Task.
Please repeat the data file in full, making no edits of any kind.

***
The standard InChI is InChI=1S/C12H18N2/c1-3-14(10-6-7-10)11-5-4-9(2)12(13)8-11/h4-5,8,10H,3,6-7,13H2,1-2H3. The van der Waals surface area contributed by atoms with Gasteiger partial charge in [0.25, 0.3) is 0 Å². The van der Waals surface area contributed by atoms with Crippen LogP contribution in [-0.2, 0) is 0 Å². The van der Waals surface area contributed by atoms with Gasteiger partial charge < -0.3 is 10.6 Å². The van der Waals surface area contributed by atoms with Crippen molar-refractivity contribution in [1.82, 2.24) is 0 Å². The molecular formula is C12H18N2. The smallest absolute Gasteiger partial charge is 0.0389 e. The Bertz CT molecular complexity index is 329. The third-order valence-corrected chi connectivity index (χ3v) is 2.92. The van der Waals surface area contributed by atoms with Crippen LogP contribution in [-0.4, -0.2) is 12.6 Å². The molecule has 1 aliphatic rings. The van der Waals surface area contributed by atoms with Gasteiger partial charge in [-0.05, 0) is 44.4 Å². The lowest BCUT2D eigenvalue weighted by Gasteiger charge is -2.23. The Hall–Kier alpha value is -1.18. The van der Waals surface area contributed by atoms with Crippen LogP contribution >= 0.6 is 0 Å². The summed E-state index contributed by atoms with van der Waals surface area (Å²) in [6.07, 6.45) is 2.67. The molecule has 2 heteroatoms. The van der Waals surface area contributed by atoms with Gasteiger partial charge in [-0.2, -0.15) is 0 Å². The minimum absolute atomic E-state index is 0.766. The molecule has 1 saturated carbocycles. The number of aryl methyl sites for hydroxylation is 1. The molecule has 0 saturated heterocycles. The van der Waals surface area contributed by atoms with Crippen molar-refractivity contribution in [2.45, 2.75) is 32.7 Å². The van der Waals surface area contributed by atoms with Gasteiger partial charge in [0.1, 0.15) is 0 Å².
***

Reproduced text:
The standard InChI is InChI=1S/C12H18N2/c1-3-14(10-6-7-10)11-5-4-9(2)12(13)8-11/h4-5,8,10H,3,6-7,13H2,1-2H3. The van der Waals surface area contributed by atoms with Gasteiger partial charge in [0.25, 0.3) is 0 Å². The van der Waals surface area contributed by atoms with Crippen LogP contribution in [-0.2, 0) is 0 Å². The van der Waals surface area contributed by atoms with Gasteiger partial charge < -0.3 is 10.6 Å². The van der Waals surface area contributed by atoms with Crippen molar-refractivity contribution in [1.82, 2.24) is 0 Å². The molecular formula is C12H18N2. The smallest absolute Gasteiger partial charge is 0.0389 e. The Bertz CT molecular complexity index is 329. The third-order valence-corrected chi connectivity index (χ3v) is 2.92. The van der Waals surface area contributed by atoms with Crippen LogP contribution in [-0.4, -0.2) is 12.6 Å². The molecule has 1 aliphatic rings. The van der Waals surface area contributed by atoms with Gasteiger partial charge in [-0.05, 0) is 44.4 Å². The lowest BCUT2D eigenvalue weighted by Gasteiger charge is -2.23. The Hall–Kier alpha value is -1.18. The van der Waals surface area contributed by atoms with Crippen LogP contribution >= 0.6 is 0 Å². The summed E-state index contributed by atoms with van der Waals surface area (Å²) in [6.07, 6.45) is 2.67. The molecule has 2 heteroatoms. The van der Waals surface area contributed by atoms with Gasteiger partial charge in [-0.2, -0.15) is 0 Å². The minimum absolute atomic E-state index is 0.766. The molecule has 1 saturated carbocycles. The number of aryl methyl sites for hydroxylation is 1. The molecule has 0 saturated heterocycles. The van der Waals surface area contributed by atoms with Crippen molar-refractivity contribution in [2.45, 2.75) is 32.7 Å². The van der Waals surface area contributed by atoms with Gasteiger partial charge in [0.1, 0.15) is 0 Å².